Published May 02, 2013
As more boomers age out of the American workforce, their employers are having a hard time filling their shoes.
According to a new report from Citigroup, firms are facing constraints on the availability of qualified labor resources as older workers age out of the workforce or reduce their hours, leaving a gap in productivity. Older workers leaving the workforce to enter retirement is part of the labor market cycle that opens up opportunities for young adults to fill—good news for the millennials that have faced bleak hiring prospects since the Great Recession. But employers say they can’t find the skilled workers from the younger workforce members, making it hard for them to increase their payroll and could have long-term consequences on economic growth.
Citi's Nathan Sheets, report author, says that for the qualified younger workers that step in to take more of the now-vacant jobs will likely be working harder and longer hours—for more pay.
“When there is less labor available, each worker has more capital, so it’s natural for them to be paid more,” Sheets says.
Paul Conway, former chief of staff at the Labor Department, says the report is positive for a younger labor force that has had a stunted career trajectory due to a lagging economy.
“There has been a lack of creation of full-time, meaningful jobs—especially for younger Americans,” Conway says. “If you consider professional development and job skills—they may go through three or four different jobs and develop a series of expertise.”
Conway says the young worker might face an uphill battle to fulfill open positions due to their delay in skill development and “real-world” job prospects, they may have more of a hodgepodge of jobs rather than a list of resume-making career moves.
“This generation is struggling with serious questions,” he says. “They have been delayed, because the new reality is a series of part-time jobs, or unpaid internships.”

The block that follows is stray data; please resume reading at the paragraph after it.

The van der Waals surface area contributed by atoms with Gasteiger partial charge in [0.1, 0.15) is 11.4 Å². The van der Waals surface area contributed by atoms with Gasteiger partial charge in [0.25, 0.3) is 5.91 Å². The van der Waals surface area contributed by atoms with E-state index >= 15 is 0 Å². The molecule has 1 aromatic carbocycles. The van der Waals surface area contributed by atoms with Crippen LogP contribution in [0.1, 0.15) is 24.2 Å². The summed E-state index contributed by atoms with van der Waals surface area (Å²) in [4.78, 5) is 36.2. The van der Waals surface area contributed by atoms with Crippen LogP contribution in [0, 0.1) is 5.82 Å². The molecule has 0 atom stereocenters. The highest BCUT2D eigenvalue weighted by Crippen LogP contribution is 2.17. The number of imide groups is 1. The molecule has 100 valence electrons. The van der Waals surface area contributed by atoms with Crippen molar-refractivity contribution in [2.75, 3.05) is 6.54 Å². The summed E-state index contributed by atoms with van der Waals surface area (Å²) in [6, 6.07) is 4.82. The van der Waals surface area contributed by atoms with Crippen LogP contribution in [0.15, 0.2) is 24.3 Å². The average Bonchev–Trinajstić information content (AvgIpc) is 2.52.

Despite the Citi report, Conway doesn't see boomers leaving work in full force anytime soon since they aren't financially ready for retirement. So while many will be phasing out, it will be more of a slow-burn for the shift to take place rather than many opportunities all at once for millennial applicants.
“Older workers are staying in longer, and are delaying retirement or are taking part-time jobs,” he says. “If it’s not in high-information, high-tech environments, employers are happy to retain the expertise of an older worker.”
Will Tech Help Fill the Gap?
Sheets expects tension will be felt throughout the corporate sector as the shift from older to younger workers occurs. During this time, he expects more substitutions among the labor force with automation and computerization than before.
“This will tend to focus more on capital-intensive industries with machinery,” he says.
In other words, companies still have the upper hand over applicants, Conway says.
“There will be much greater economic expansion and more job creation,” he says. “But it’s still a hiring person’s market.”
Higher Taxes, But Higher Wages?
The workers who are skilled enough to partake in this circle of labor, and step up to replace older retirees will also likely be paying more in taxes, Sheets says.
“There will also be higher taxes [to compensate] for more retirees and Social Security,” Sheets says.
But again, they will be better compensated, Sheets says.
Conway also says Obama Care will lead to higher taxes for younger workers, who are picking up the tab for the 30 million new people being brought into the health-care system under the new law.
“They will be paying more, not less, for health-care, and that burden will grow over time,” Conway says.